Jews were always a tiny people, yet our ancestors survived by believing that eternity is found in the simple lives of ordinary human beings. They found God in homes, families and relationships. They worshipped God in synagogues, the first places ever to become holy because of the mere fact that people gathered there to pray. They discovered God in the human heart and in our capacity to make the world different by what we do. They encountered God, not in the wind or the thunder or the earthquake, but in words, the words of Torah, the marriage contract between God and the people He took as His own. They studied those words endlessly and tried to put them into practice. They brought heaven down to earth, because they believed that God lives wherever we dedicate our lives to Him.

Radical Then, Radical Now, p. 50


  1. What is the connection between being a small people and finding God in simple places and people?
  2. Do you think there is a message contained in the fact that the Jewish people has always been small?


  1. Why do you think the Jewish people have always been tiny in number? Does this mean God’s promises to the patriarchs have not been fulfilled?
  2. If God is not interested in numbers, what is He interested in?
  3. What is the message from the story about Gidon in the seventh chapter of Judges?
  4. How do you think Jews have achieved things no other nation its size could have achieved?
  5. What is the message from Jewish history contained in the size of the Jewish people?

Do you want to win a Koren Aviv Weekday Siddur?

Email with your name, age, city and your best question about the parsha after reading the Covenant & Conversation Family Edition.

Entrants must be 18 or younger. Thank you to Koren Publishers for kindly donating these wonderful siddurim.


  1. The context of each of these times in the Torah when the strength found in the numbers of the Jewish people is mentioned is a promise about the future. The patriarchs were promised that their family would grow into a large vibrant people who would fulfill the covenant with God. Moses was also reassuring the people about the future. At these stages of Jewish history the future was far from certain, and the people were indeed tiny in number. In fact, the Jewish people of today, despite its relative smallness compared to other nations, is “numerous like the stars” compared to the early biblical times.
  2. Rabbi Sacks gives two reasons for the small size of the Jewish population: First, the thousands of years of persecution, exile and wandering, including and culminating in the Holocaust, and second, because Judaism has never been a proselytising religion, and has never aimed to convert non-Jews to Judaism or to bring them into the Jewish people (as opposed to the other major monotheistic religions who now comprise more than half the population of the planet.) Despite this, the Jewish people are strong and vibrant, and compared to biblical times, even numerous. This means we can still argue that God’s promise has indeed been fulfilled.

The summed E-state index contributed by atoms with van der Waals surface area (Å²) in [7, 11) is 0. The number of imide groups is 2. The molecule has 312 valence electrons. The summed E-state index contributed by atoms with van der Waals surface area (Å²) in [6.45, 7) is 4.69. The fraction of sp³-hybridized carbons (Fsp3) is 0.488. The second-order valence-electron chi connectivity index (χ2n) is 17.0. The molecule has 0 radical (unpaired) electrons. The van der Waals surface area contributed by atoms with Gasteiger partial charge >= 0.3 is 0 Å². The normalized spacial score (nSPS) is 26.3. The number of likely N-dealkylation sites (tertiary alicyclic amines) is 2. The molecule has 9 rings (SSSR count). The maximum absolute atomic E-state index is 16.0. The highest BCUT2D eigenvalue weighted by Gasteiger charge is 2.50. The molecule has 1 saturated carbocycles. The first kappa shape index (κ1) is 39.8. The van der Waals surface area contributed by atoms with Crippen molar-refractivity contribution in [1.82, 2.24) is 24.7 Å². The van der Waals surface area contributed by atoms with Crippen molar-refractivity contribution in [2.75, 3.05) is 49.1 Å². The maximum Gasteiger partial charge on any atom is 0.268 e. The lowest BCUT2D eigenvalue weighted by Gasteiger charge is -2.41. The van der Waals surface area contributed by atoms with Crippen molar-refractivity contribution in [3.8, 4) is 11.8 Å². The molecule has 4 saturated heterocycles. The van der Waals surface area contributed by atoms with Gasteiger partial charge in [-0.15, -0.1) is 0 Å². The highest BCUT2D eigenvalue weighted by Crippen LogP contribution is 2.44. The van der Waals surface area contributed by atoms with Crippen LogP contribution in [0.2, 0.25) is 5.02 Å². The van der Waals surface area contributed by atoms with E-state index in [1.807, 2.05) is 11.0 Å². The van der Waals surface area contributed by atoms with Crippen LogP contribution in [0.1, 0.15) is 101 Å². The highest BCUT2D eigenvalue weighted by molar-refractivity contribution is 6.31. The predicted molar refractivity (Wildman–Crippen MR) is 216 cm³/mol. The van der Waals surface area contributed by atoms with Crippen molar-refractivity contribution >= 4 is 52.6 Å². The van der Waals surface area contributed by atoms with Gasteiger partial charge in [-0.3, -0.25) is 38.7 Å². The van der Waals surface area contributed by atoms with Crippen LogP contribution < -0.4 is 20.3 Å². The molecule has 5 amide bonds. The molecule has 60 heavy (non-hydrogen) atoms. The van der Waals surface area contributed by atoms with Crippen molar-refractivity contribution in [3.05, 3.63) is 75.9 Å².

3. God is more interested in quality than quantity. Despite only comprising less than 0.2% of the world’s population, the contribution the Jewish people have made to humanity is incalculable and certainly way beyond its numbers. The Jewish national mission as set out in the Torah is not dependent on the Jewish people being a large and powerful nation.


  1. Many scholars and academics have suggested various theories to explain this, and these are beyond the scope of this Covenant & Conversation. However, it would be interesting to explore with your children/students/friends what they think, and why it seems that this tiny people always seems to be at the centre of humanity and its achievements (and challenges), and whether they think this is part of God’s plan for the Jewish people, and the fulfilment of their national destiny (and what that may be).
  2. No one has the answer to this. But some believe it is God’s influence. Some believe it is the by-product of a lengthy exile experience. Others believe this is a direct result of the family- and education-centred culture of traditional Judaism, as Rabbi Sacks explored in last week’s Covenant & Conversation.


  1. As opposed to the Almighty Infinite God choosing a mighty and numerous nation to be his “chosen people” to testify to His greatness, God chose a small and insignificant people who found God and godliness in all humans, and in simple places. The message here is that all human beings can have an intimate relationship with the one true God, not just the wealthy and powerful.
  2. This is the message of the Jewish people and Jewish history. God is not interested in numbers and power. This tiny insignificant people have outlasted all the mighty empires of the world (see It Once Happened…). There are no hierarchies based on wealth, power, or even education, when it comes to worship of God. Every human is created in the image of God, and has inalienable value and worth, and equal right to intimate relationship with God.


  1. See The Core Idea, answer 2.
  2. See The Core Idea, answer 3.
  3. God taught Gidon a profound lesson that numbers do not necessarily contain power. Power and strength can come from brilliant intellect (the strategy the tiny army of 300 employed). Furthermore, with the help and providence of God, numbers become irrelevant, both in battle and in surviving and thriving in history (Jewish history is a case in point).
  4. See It Once Happened… answer 1.
  5. See From the Thought of Rabbi Sacks, answers 1 and 2.

Download the Family Edition for Va’etchanan as a PDF here

Download the Spanish translation of the Family Edition for Va’etchanan here

This Family Edition acts as an accompaniment to the main Covenant & Conversation essay for Va’etchanan 5779 which you can read here.

Read or download other Covenant & Conversation: Family Editions here.